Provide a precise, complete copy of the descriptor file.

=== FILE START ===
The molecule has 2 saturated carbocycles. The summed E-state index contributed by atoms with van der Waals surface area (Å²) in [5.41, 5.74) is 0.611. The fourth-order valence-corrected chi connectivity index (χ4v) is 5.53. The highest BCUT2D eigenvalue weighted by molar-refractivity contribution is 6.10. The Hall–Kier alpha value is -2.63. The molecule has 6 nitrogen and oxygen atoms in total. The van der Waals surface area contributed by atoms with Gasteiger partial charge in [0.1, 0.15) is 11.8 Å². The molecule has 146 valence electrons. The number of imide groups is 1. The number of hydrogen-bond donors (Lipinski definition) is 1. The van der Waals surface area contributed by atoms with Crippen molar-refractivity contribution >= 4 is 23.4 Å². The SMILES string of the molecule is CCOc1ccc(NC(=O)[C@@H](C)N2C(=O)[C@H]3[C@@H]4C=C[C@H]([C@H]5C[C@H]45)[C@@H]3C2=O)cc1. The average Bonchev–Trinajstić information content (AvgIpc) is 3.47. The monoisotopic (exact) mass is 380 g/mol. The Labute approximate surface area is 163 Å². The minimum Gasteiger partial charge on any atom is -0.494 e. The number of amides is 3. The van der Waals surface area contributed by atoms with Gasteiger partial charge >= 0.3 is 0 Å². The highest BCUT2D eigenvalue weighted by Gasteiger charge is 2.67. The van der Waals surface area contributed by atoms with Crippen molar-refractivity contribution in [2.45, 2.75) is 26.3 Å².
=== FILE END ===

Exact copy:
The molecule has 2 saturated carbocycles. The summed E-state index contributed by atoms with van der Waals surface area (Å²) in [5.41, 5.74) is 0.611. The fourth-order valence-corrected chi connectivity index (χ4v) is 5.53. The highest BCUT2D eigenvalue weighted by molar-refractivity contribution is 6.10. The Hall–Kier alpha value is -2.63. The molecule has 6 nitrogen and oxygen atoms in total. The van der Waals surface area contributed by atoms with Gasteiger partial charge in [0.1, 0.15) is 11.8 Å². The molecule has 146 valence electrons. The number of imide groups is 1. The number of hydrogen-bond donors (Lipinski definition) is 1. The van der Waals surface area contributed by atoms with Crippen molar-refractivity contribution >= 4 is 23.4 Å². The SMILES string of the molecule is CCOc1ccc(NC(=O)[C@@H](C)N2C(=O)[C@H]3[C@@H]4C=C[C@H]([C@H]5C[C@H]45)[C@@H]3C2=O)cc1. The average Bonchev–Trinajstić information content (AvgIpc) is 3.47. The monoisotopic (exact) mass is 380 g/mol. The Labute approximate surface area is 163 Å². The minimum Gasteiger partial charge on any atom is -0.494 e. The number of amides is 3. The van der Waals surface area contributed by atoms with Gasteiger partial charge >= 0.3 is 0 Å². The highest BCUT2D eigenvalue weighted by Gasteiger charge is 2.67. The van der Waals surface area contributed by atoms with Crippen molar-refractivity contribution in [2.45, 2.75) is 26.3 Å².